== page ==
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Old 30 November 2018, 06:17 PM
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E. Q. Taft E. Q. Taft is offline
 
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Default "The ACLU Declines to Defend Civil Rights"

https://www.theatlantic.com/ideas/ar...tle-ix/576142/

The article concerns the new rules put forth by Education Secretary Betsy de Vos regarding sexual misbehavior on campus. The ACLU put out a statement saying that the new rules (which require a board of review and "clear and convincing" evidence against the alleged perpetrator, as opposed to the "preponderance of the evidence" standard previously used) "inappropriately favor the accused." The author argues that this is an astonishing statement, coming from an organization that is often lambasted for protecting the rights of people accused of all manner of crimes.

I'm not 100% sure what to think at this point. I can't favor anything that makes it more difficult for victims to come forward. At the same time, it does bother me that a false accusation can and occasionally has resulted in substantial harm to the accused. Should the fact that such false accusations are far rarer than sexual assaults and harassment matter?

As a long-time supporter (and current member) of the ACLU, I have concerns, although I need to look at the other side of the case more closely. Curious how others react.
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Old 30 November 2018, 06:26 PM
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"The author argues that this is an astonishing statement, coming from an organization that is often lambasted for protecting the rights of people accused of all manner of crimes."

The ACLU can make a very principled distinction between those accused of crimes and those who are involved in an administrative process designed to protect students. There may be questions about how much the procedural protections can be scaled back without violating due process. But I think the ACLU can conclude that they did not need to be *increased*, or at least not to this degree.
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Old 30 November 2018, 06:31 PM
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Seaboe Muffinchucker Seaboe Muffinchucker is offline
 
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IMO, yes, the fact that false accusations are far rarer than sexual assaults and harassment matters.

Until we, as a society, stop assuming that false accusations are the prevailing mode, the victim is much more likely to not report and/or be vilified for reporting than the assailant is for his actions. The first step toward changing society is to encourage victims to come forward and to subject all accusations to investigation by neutral parties. Any official steps that serve to discourage reporting are steps in the wrong direction.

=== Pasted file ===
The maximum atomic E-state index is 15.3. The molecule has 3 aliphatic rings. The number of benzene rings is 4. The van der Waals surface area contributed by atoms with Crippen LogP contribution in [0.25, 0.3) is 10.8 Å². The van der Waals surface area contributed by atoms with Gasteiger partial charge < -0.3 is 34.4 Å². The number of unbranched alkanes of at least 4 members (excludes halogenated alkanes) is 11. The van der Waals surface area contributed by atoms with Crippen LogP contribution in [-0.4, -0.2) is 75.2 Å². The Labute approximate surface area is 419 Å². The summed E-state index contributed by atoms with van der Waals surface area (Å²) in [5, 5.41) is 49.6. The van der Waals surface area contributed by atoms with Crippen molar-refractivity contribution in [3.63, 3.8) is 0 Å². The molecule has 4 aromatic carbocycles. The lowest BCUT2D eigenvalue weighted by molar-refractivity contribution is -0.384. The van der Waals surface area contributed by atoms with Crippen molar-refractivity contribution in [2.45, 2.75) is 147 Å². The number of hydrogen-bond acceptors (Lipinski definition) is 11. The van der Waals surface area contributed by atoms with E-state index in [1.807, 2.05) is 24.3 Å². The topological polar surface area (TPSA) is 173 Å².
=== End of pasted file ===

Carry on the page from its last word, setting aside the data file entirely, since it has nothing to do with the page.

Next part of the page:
Seaboe
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Old 30 November 2018, 06:55 PM
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The article starts with this:
Quote:
Originally Posted by The Atlantic
Last week, the NRA kept defending gun rights,
I missed where the NRA weighed in on the EJ Bradford case. As far as I knew, the NRA was continuing their pattern of defending gun rights for white people, and studiously ignoring cases about black people. I guess in that respect, the NRA is doing what it's always done.

As to the specifics here, I would think that the difference between a court of law and a hearing at a school would mean something. If someone tried to pass a law to change the due process considerations for sexual assault cases in criminal court, I have no doubt that the ACLU would be among the first to bring a constitutional challenge. But this is more to do with actually meeting the requirements of title IX. This seems more like the ACLU deciding that title IX, which applies to schools and was created because of the clear discrimination going on in schools, is in need of support at this point.

There is certainly room for disagreement here, and IMO room for improvement of the current process. But the author of this piece is twisting a whole lot to make it seem like the ACLU has abandoned core principles over this.
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Old 30 November 2018, 07:24 PM
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E. Q. Taft E. Q. Taft is offline
 
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From the ACLU.org website:

Quote:
Standards of proof are integral to fair proceedings. The customary standard of proof for civil proceedings, where both sides have something to lose and there is no reason to favor one side over the other, requires proof by a preponderance of the evidence, which is more than 50 percent. The preponderance of the evidence standard applies in all other sexual harassment proceedings and should apply here as well. Previous Department of Education guidance adopted that standard of proof. But the new regulation would allow schools to use a “clear and convincing evidence” standard, which favors the respondent by finding against complainants even where it is more likely than not that their account is accurate. There is no reason to weight the scales against complainants in civil disciplinary proceedings, and doing so will predictably result in findings for respondents even where it is more likely than not that the assault took place.
Put that way (and presuming it is accurate, which I have no reason to doubt) it seems considerably less alarming. (If they supported lowering the standards of proof in a criminal proceeding, I would absolutely object.)

(I should also have noted that the rules put forth be DeVos also make other changes, such as narrowing the definition of sexual misconduct, that are absolutely objectionable.)
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